Linux install

  • Last edited: March 15, 2020

  • Supported version: 0.5.6

While you don't need a fresh install of macOS to use OpenCore, some users prefer having a fresh slate with their boot manager upgrades.

To start you'll need the following:

Downloading macOS

Now to start, run gibmacOS.py in terminal with Toggle Recovery-Only:

  • python gibMacOS.command -r

Now search through for your desired version of macOS, for this example we'll choose option 5 for macOS Catalina:

This will download the RecoveryHDMetaDmg.pkg to \gibmacos-master\macOS Downloads\publicrelease\xxx-xxxxx - 10.x.x macOS xxx

Making the installer

This section will target making the necessary partitions in the USB device. You can use your favorite program be it gdisk fdisk parted gparted or gnome-disks. This guide will focus on gdisk as it's nice and can change the partition type later on, as we need it so that macOS Recovery HD can boot. (the distro used here is Ubuntu 18.04, other versions or distros may work)

Credit to midi1996 for his work on the hackintosh-internet-install-gitbook guide which this is based off of.

Method 1

In terminal:

  1. run lsblk and determine your USB device block

  2. run sudo gdisk /dev/<your USB block>

    1. if you're asked what partition table to use, select GPT.

    2. send p to print your block's partitions (and verify it's the one needed)

    3. send o to clear the partition table and make a new GPT one (if not empty)

      1. confirm with y

    4. send n

      1. partition number: keep blank for default

      2. first sector: keep blank for default

      3. last sector: keep blank for whole disk

      4. Hex code or GUID: 0700 for Microsoft basic data partition type

    5. send w

      • Confirm with y

      • In some cases a reboot is needed, but rarely, if you want to be sure, reboot your computer. You can also try re-plugging your USB key.

    6. Close gdisk by sending q (normally it should quit on its own)

  3. Use lsblk to determin your partition's identifiers

  4. run sudo mkfs.vfat -F 32 -n "OPENCORE" /dev/<your USB partition block> to format your USB to FAT32 and named OPENCORE

  5. then cd to gibmacos-master/macOS\ Downloads/publicrelease/xxx-xxxxx - 10.x.x macOS xxx and you should get to a pkg file

    1. download p7zip-full (depending on your distro tools)

      • for ubuntu/ubuntu-based run sudo apt install p7zip-full

      • for arch/arch-based run sudo pacman -S p7zip

      • for the rest of you, you should know

      • for all distros: make sure you're using bash for 7zip to work.

    2. run this 7z e -txar *.pkg *.dmg; 7z e *.dmg */Base* to extract BaseSystem.dmg and BaseSystem.chunklist

    3. mount your USB partition with udisksctl (udisksctl mount -b /dev/<your USB partition block>, no sudo required in most cases) or with mount (sudo mount /dev/<your USB partition block> /where/your/mount/stuff, sudo is required)

    4. cd to your usb driver and mkdir com.apple.recovery.boot in the root of your FAT32 USB partition

    5. now cp or rsync both BaseSystem.dmg and BaseSystem.chunklist into com.apple.recovery.boot folder.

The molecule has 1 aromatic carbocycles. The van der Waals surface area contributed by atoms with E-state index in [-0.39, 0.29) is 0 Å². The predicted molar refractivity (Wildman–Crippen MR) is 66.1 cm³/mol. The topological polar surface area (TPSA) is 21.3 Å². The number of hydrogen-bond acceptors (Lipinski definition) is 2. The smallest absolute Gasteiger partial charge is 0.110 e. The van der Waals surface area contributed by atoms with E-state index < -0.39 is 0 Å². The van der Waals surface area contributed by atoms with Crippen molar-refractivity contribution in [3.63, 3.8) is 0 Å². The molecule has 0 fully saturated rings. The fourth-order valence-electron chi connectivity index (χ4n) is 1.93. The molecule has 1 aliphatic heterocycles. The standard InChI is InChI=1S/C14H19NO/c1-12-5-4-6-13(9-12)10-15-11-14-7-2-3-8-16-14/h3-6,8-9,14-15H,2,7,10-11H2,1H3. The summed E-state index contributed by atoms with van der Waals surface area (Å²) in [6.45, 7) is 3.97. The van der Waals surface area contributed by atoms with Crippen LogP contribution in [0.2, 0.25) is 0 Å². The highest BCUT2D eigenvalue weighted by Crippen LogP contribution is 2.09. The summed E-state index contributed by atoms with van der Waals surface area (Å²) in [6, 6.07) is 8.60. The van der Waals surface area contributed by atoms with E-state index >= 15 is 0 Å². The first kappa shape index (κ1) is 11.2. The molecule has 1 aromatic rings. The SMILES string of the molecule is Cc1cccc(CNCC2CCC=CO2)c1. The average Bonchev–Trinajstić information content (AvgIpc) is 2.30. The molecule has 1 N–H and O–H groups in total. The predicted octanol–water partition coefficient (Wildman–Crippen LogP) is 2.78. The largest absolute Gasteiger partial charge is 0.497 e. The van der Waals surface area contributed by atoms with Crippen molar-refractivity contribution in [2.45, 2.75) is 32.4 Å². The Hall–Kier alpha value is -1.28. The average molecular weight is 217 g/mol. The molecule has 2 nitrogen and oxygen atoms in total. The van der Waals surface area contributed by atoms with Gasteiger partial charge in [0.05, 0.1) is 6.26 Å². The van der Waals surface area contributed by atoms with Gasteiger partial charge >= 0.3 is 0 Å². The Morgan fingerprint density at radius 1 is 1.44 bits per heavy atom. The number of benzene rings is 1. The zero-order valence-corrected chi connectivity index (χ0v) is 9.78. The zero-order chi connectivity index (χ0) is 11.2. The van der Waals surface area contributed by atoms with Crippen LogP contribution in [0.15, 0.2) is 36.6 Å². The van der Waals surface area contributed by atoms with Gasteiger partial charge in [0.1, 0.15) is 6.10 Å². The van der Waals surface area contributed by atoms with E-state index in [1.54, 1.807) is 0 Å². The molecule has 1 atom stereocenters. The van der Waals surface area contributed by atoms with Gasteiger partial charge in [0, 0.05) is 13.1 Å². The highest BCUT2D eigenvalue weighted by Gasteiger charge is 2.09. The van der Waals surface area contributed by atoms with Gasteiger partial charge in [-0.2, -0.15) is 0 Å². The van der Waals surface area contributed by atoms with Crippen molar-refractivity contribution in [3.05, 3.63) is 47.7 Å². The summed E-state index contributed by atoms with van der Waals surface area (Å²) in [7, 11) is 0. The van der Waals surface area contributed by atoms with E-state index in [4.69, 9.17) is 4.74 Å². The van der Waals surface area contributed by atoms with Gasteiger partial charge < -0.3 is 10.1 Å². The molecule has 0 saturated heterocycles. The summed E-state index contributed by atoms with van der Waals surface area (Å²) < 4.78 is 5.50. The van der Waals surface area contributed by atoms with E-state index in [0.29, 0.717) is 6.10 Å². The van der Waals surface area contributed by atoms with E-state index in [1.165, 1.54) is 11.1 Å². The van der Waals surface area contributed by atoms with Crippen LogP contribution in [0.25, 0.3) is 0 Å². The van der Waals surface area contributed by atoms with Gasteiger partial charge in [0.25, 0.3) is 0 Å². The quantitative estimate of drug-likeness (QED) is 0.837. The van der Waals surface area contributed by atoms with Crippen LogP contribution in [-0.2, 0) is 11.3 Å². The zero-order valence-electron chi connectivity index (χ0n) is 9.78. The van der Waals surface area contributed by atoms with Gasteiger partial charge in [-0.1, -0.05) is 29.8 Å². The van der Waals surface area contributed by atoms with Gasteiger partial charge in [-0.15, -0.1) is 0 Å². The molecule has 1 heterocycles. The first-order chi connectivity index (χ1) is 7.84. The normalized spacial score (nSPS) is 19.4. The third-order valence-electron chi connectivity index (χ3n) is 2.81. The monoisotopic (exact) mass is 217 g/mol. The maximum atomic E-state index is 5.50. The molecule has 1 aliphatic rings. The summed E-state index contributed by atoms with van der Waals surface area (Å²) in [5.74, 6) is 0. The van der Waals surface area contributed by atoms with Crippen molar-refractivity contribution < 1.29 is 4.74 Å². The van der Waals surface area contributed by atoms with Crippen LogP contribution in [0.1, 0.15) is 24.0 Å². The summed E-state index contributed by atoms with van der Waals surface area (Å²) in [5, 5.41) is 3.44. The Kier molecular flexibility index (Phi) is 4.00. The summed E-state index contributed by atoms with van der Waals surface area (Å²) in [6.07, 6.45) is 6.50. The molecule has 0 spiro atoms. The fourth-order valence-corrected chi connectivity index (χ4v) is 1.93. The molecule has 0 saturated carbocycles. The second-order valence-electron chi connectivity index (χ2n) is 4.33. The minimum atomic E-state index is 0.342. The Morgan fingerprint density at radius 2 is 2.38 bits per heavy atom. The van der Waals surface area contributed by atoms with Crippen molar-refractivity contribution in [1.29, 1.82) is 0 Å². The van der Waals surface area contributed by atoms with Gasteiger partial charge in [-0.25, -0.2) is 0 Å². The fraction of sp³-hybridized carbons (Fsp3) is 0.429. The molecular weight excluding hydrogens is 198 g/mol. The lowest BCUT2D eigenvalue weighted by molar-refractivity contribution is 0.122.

Method 2 (in case 1 didn't work)

In terminal:

  1. run lsblk and determine your USB device block

  2. run sudo gdisk /dev/<your USB block>

    1. if you're asked what partition table to use, select GPT.

    2. send p to print your block's partitions (and verify it's the one needed)

    3. send o to clear the partition table and make a new GPT one (if not empty)

      1. confirm with y

    4. send n

      1. partition number: keep blank for default

      2. first sector: keep blank for default

      3. last sector: +200M to create a 200MB partition that will be named later on OPENCORE

      4. Hex code or GUID: 0700 for Microsoft basic data partition type

    5. send n

      1. partition number: keep blank for default

      2. first sector: keep blank for default

      3. last sector: keep black for default (or you can make it +3G if you want to partition further the rest of the USB)

      4. Hex code or GUID: af00 for Apple HFS/HFS+ partition type

    6. send w

      • Confirm with y

      • In some cases a reboot is needed, but rarely, if you want to be sure, reboot your computer. You can also try re-plugging your USB key.

    7. Close gdisk by sending q (normally it should quit on its own)

  3. Use lsblk again to determine the 200MB drive and the other partition

  4. run sudo mkfs.vfat -F 32 -n "OPENCORE" /dev/<your 200MB partition block> to format the 200MB partition to FAT32, named OPENCORE

  5. then cd to gibmacos-master/macOS\ Downloads/publicrelease/xxx-xxxxx - 10.x.x macOS xxx and you should get to a pkg file

    1. download p7zip-full (depending on your distro tools)

      • for ubuntu/ubuntu-based run sudo apt install p7zip-full

      • for arch/arch-based run sudo pacman -S p7zip

      • for the rest of you, you should know

      • for all distros: make sure you're using bash for 7zip to work.

    2. run this 7z e -txar *.pkg *.dmg; 7z e *.dmg */Base* this will extract the recovery from the pkg through extracting the recovery update package then extracting the recovery dmg then the hfs image from it (BaseSystem.dmg).

    3. download dmg2img (available on most distros)

    4. run dmg2img -l BaseSystem.dmg and determin which partition has disk image property

    5. run dmg2img -p <the partition number> -i BaseSystem -o <your 3GB+ partition block> to extract and write the recovery image to the partition disk

      • It will take some time. A LOT if you're using a slow USB (took me about less than 5 minutes with a fast USB2.0 drive).

Now with all this done, return to Creating the USB to finish up your work